The Consumer Financial Protection Bureau, which oversees companies that service student loans, estimated in a report released on Tuesday thokat about a quarter of the current federal loan borrowers are delinquent or in default, despite the availability of programs that offer more affordable payments for the majority of borrowers. (Loans are generally considered in default if a borrower doesn’t make payments for nine months.)
More than 41 million borrowers owe a total of $1.2 trillion in student debt, making it the second-largest type of consumer debt, behind mortgages. The average debt is now nearly $30,000, and borrowers continue to struggle with loans despite the improvement in the overall economy, the report noted.
Richard Cordray, the bureau’s director, said in a prepared statement that the continued distress of student borrowers means that “cleaning up the servicing market is critical.”
The bureau said it was working with the Education Department and the Treasury Department to explore new, more consistent industrywide servicing rules to increase borrower protections.
A servicer is a company that collects payments, issues monthly statements and generally serves as a point of contact for borrowers. (The report didn’t refer to companies by name. But big servicers of federal student loans include FedLoan Servicing, Great Lakes Higher Education, Nelnet and Navient.)
The bureau said its report was based in part on more than 30,000 public comments from individuals and organizations submitted in response to toan inquiry in May.
In their comments, the bureau said, borrowers told of problems like “sloppy, patchwork” practices, including lost paperwork and misapplied payments. (The comments reflected borrower experiences with servicers of both federal and private student loans).
The comments suggest, the bureau said, that servicers do not inform borrowers about applicable payment plans unless the borrowers specifically ask. But putting more borrowers in such plans could go a long way toward reducing delinquencies. According to research cited in the report, participants in the most generous repayment plans available for federal student loans — like the “pay as you earn” and income-based repayment programs — have much lower delinquency rates than borrowers in the standard, 10-year repayment plan.
The report also cited research that found that 70 percent of federal direct loan borrowers in default met the income requirements for lower monthly payments, raising questions about whether servicers are informing borrowers about affordable repayment plans.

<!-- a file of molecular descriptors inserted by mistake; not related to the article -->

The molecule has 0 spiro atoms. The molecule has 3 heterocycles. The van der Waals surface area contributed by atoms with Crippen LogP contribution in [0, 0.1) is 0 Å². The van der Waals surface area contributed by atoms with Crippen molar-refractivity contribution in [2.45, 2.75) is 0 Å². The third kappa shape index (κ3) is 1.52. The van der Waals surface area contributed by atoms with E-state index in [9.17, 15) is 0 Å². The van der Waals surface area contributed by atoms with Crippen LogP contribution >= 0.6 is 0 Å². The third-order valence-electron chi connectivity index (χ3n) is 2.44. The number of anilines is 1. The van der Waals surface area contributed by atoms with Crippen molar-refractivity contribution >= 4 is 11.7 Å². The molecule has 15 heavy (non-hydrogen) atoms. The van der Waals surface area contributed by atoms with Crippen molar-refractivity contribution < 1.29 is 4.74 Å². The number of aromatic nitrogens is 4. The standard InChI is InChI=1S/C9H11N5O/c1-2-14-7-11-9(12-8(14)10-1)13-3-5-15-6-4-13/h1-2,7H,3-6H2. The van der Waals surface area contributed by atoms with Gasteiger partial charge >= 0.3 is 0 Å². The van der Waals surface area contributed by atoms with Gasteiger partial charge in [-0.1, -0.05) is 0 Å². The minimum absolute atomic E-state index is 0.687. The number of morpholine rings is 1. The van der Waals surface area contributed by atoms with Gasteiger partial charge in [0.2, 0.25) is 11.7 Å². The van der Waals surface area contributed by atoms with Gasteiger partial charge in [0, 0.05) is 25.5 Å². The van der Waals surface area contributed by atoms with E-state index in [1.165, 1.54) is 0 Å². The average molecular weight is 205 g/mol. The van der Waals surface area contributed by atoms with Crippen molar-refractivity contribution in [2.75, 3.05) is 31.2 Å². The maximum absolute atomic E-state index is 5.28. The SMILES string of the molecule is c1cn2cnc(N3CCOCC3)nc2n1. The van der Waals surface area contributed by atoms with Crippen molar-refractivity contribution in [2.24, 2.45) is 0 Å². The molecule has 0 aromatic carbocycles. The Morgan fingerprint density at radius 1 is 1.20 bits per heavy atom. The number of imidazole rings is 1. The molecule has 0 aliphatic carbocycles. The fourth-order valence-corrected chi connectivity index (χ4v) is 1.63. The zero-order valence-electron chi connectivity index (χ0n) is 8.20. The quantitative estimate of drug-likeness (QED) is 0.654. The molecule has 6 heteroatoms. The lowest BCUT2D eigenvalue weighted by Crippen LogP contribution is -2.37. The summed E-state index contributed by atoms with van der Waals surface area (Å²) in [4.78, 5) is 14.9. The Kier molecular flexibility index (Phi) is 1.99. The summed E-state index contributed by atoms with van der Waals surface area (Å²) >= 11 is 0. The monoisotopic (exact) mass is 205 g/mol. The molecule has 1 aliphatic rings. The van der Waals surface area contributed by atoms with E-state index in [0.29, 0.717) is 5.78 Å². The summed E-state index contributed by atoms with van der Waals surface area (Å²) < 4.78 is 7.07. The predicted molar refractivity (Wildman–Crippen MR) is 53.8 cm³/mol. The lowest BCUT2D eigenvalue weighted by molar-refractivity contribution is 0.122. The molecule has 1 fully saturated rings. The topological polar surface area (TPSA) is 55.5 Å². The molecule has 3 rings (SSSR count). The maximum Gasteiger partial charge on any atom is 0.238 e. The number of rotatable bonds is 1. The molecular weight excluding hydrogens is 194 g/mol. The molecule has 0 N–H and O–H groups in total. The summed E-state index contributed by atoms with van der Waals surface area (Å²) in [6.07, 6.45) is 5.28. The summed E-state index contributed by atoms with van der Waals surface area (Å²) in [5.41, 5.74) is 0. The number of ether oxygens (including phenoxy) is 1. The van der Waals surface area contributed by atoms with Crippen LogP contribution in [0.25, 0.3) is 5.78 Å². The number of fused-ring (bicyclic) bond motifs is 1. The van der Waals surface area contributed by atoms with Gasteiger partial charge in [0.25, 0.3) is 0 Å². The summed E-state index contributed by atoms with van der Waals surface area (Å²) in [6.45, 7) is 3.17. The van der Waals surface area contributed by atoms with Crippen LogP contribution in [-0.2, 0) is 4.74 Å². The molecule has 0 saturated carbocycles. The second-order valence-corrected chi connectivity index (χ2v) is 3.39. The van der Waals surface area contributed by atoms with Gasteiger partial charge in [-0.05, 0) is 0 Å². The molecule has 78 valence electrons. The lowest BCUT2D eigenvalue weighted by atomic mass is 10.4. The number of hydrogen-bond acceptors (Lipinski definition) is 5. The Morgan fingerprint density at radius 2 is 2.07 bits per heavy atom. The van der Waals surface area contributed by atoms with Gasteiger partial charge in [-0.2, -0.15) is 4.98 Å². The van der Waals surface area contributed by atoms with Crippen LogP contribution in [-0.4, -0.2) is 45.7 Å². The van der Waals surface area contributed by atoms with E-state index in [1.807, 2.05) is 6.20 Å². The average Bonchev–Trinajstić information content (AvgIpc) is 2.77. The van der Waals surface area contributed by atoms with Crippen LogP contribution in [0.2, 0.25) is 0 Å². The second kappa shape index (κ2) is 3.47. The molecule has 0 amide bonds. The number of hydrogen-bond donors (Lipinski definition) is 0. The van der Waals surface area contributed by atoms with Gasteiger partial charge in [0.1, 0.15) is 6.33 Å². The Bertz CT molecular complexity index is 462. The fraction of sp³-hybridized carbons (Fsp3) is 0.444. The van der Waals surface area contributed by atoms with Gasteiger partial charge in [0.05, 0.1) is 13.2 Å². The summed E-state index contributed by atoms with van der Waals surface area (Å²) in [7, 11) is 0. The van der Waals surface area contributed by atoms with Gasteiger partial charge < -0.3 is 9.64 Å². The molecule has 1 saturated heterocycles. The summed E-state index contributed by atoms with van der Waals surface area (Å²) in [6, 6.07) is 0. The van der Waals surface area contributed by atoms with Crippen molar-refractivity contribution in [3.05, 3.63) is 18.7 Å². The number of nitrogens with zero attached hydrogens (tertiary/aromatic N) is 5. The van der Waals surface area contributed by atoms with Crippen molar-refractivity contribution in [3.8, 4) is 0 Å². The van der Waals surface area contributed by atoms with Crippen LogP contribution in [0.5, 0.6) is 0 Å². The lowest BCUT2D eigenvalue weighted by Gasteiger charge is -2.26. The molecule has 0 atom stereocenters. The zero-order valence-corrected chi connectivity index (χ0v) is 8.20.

Here are some questions and answers about student loan servicing:
■ What if I am having trouble finding out about or enrolling in an affordable payment plan?
“Understand that there are a range of options,” whether you are current, delinquent or in default on your federal student loans, said Deanne Loonin, a lawyer with the National Consumer Law Center. Rather than asking about specific repayment programs and using technical terms, she said, ask your servicer questions like, “Isn’t there a more affordable option for me?”
The Education Department offers a repayment estimator tool that can help you determine which plan may work best for you.
Also, the Project on Student Debt has information about affordable repayment plans.
Maura Dundon, senior policy counsel at the Center for Responsible Lending, said borrowers should educate themselves about the various plans and press for information, even if their servicer isn’t being especially helpful: “This is an area where the consumer has to be assertive and persistent.”
(Alternative payment plans for private student loans are more limited, and they vary by lender.)
■ Can I request a different loan servicer if I’m unhappy with mine?
Generally, no. You get to choose a servicer only if you consolidate multiple student loans into a single, new loan, Ms. Loonin said. But consolidating loans may not be the best choice for you financially, so you shouldn’t choose that option simply to switch servicers, she said. Student Loan Borrower Assistance offers pros and cons to consider.
■ Where can I file a complaint about problems with student loans?
For federal loans, contact the Education Department’s student aid ombudsman.
The Consumer Financial Protection Bureau takes complaints about private loans.